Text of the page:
No Trouble at the Top: Djokovic Cruises Through Opener
In his 2013 Australian Open debut, world #1 Novak Djokovic took a crisp step forward toward his goal of becoming the first man in the Open era to win three straight major titles Down Under. Facing the unheralded but talented Paul-Henri Mathieu, the world #1 wasted little time under the Melbourne sun in confirming his position among the favorites in the men’s draw.
The two-time defending champion wasted no time in signaling his intent with a vicious backhand winner down the line. A meek forehand error by Mathieu yielded his first service game to the Serb, who seemed content to play solid but not spectacular tennis. While the Frenchman looked nervous for much of the set, Djokovic emitted an air of calm confidence as he sauntered along the baseline. The qualifier struggled to take control of baseline rallies against his opponent’s suffocating defense, often attempting too aggressive a shot too early in the point.
When Djokovic broke Mathieu to start the second set, having taken the first 6-2, the Frenchman finally started to loosen the tension in his game and swing more freely. He earned double break point in the top seed’s first service game, only to see the Serb wriggle out of trouble. Mathieu managed to stay within range better in the second set than he had in the first, partly because he found his first serve more regularly. After the first two games, both men held serve without difficulty as Djokovic continued to keep his nose front before closing out the set with a love service game.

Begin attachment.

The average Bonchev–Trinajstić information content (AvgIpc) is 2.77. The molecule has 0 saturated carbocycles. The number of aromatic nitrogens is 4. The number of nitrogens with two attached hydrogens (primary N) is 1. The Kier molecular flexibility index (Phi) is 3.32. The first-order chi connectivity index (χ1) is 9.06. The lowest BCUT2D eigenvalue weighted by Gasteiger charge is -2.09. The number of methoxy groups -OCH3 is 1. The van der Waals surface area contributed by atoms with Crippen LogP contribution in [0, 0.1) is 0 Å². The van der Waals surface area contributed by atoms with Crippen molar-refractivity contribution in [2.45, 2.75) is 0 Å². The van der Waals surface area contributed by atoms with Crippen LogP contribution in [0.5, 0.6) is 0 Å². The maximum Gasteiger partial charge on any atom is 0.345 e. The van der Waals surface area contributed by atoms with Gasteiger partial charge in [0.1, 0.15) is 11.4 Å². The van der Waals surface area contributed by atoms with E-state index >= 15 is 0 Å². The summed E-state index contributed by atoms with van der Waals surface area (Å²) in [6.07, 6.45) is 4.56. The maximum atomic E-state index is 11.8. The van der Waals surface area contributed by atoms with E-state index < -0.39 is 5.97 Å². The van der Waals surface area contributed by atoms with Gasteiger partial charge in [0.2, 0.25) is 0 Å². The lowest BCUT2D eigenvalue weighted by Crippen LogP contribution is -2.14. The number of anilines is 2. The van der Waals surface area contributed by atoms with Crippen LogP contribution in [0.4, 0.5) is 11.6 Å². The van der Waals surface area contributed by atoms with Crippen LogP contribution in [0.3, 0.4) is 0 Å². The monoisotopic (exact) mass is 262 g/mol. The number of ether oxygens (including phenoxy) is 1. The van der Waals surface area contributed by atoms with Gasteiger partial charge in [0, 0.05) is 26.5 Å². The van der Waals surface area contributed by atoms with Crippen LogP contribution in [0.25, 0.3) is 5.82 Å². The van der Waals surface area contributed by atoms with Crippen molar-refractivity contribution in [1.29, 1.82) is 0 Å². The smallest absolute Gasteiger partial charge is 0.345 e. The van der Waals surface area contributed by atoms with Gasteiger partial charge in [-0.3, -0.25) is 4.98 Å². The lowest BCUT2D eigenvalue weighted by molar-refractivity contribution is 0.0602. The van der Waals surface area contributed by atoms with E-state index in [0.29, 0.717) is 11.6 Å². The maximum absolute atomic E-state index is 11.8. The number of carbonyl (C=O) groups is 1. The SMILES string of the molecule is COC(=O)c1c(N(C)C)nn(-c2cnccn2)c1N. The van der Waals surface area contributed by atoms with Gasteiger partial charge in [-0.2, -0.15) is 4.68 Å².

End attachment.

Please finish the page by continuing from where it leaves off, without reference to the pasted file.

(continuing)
If the task had looked insurmountable for Mathieu when the match began, it looked even more so once he trailed by two sets to love. In contrast to the first two sets, though, he kept the third interesting at first by holding his first service game. The two men then held serve smoothly in a series of short points as the Serb’s focus appeared to wane. Under slight pressure at 4-5, he brushed away the prospect of a fourth set with a quick service game that allowed Mathieu no ray of hope. Brilliant court coverage by the Serb in the following game opened a 0-30 door with an inspired lob-pass hybrid that left the Frenchman frozen at the net. Soon afterwards, Djokovic held the match on his racket and served out the straight-sets victory 6-2, 6-4, 7-5.
With one comfortable victory behind him, Djokovic will continue his quest for the historic three-peat against rising American Ryan Harrison, who defeated Santiago Giraldo in four sets to reach the second round. Djokovic has an undefeated record against Harrison so far, and his current form suggests that this trend will not change when they meet on Wednesday.